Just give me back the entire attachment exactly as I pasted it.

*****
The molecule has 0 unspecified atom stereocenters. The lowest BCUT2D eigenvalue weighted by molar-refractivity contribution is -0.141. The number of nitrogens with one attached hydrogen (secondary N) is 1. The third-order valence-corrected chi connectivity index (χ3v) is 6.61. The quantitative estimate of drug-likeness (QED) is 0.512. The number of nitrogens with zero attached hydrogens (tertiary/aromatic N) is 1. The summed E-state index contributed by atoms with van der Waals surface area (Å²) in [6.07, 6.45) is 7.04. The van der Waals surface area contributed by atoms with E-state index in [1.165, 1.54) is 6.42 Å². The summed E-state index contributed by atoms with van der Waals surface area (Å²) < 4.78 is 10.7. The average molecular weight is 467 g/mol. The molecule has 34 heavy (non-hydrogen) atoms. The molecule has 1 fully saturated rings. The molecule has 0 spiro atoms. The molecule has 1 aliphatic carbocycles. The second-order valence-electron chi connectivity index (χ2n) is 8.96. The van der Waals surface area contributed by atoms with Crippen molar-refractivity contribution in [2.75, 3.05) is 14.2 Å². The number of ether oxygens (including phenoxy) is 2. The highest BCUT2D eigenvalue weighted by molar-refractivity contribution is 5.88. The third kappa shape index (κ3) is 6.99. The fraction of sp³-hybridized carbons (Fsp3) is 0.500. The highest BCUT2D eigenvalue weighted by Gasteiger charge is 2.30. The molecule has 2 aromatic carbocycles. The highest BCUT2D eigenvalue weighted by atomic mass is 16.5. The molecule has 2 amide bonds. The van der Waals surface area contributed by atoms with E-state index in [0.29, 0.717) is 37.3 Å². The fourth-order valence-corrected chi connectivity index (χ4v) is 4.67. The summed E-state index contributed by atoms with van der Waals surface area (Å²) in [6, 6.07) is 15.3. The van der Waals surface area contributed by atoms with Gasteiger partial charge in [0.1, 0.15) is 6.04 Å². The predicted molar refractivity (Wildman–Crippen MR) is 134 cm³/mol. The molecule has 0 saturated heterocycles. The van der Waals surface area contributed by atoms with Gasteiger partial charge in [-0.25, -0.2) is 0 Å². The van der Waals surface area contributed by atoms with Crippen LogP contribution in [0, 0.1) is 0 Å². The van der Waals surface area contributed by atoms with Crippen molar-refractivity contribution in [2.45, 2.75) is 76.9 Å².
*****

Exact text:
The molecule has 0 unspecified atom stereocenters. The lowest BCUT2D eigenvalue weighted by molar-refractivity contribution is -0.141. The number of nitrogens with one attached hydrogen (secondary N) is 1. The third-order valence-corrected chi connectivity index (χ3v) is 6.61. The quantitative estimate of drug-likeness (QED) is 0.512. The number of nitrogens with zero attached hydrogens (tertiary/aromatic N) is 1. The summed E-state index contributed by atoms with van der Waals surface area (Å²) in [6.07, 6.45) is 7.04. The van der Waals surface area contributed by atoms with E-state index in [1.165, 1.54) is 6.42 Å². The summed E-state index contributed by atoms with van der Waals surface area (Å²) < 4.78 is 10.7. The average molecular weight is 467 g/mol. The molecule has 34 heavy (non-hydrogen) atoms. The molecule has 1 fully saturated rings. The molecule has 0 spiro atoms. The molecule has 1 aliphatic carbocycles. The second-order valence-electron chi connectivity index (χ2n) is 8.96. The van der Waals surface area contributed by atoms with Crippen molar-refractivity contribution in [2.75, 3.05) is 14.2 Å². The number of ether oxygens (including phenoxy) is 2. The highest BCUT2D eigenvalue weighted by molar-refractivity contribution is 5.88. The third kappa shape index (κ3) is 6.99. The fraction of sp³-hybridized carbons (Fsp3) is 0.500. The highest BCUT2D eigenvalue weighted by Gasteiger charge is 2.30. The molecule has 2 aromatic carbocycles. The highest BCUT2D eigenvalue weighted by atomic mass is 16.5. The molecule has 2 amide bonds. The van der Waals surface area contributed by atoms with E-state index in [0.29, 0.717) is 37.3 Å². The fourth-order valence-corrected chi connectivity index (χ4v) is 4.67. The summed E-state index contributed by atoms with van der Waals surface area (Å²) in [6, 6.07) is 15.3. The van der Waals surface area contributed by atoms with Gasteiger partial charge in [0.1, 0.15) is 6.04 Å². The predicted molar refractivity (Wildman–Crippen MR) is 134 cm³/mol. The molecule has 0 saturated heterocycles. The van der Waals surface area contributed by atoms with Gasteiger partial charge in [-0.25, -0.2) is 0 Å². The van der Waals surface area contributed by atoms with Crippen LogP contribution in [0, 0.1) is 0 Å². The van der Waals surface area contributed by atoms with Crippen molar-refractivity contribution in [2.45, 2.75) is 76.9 Å².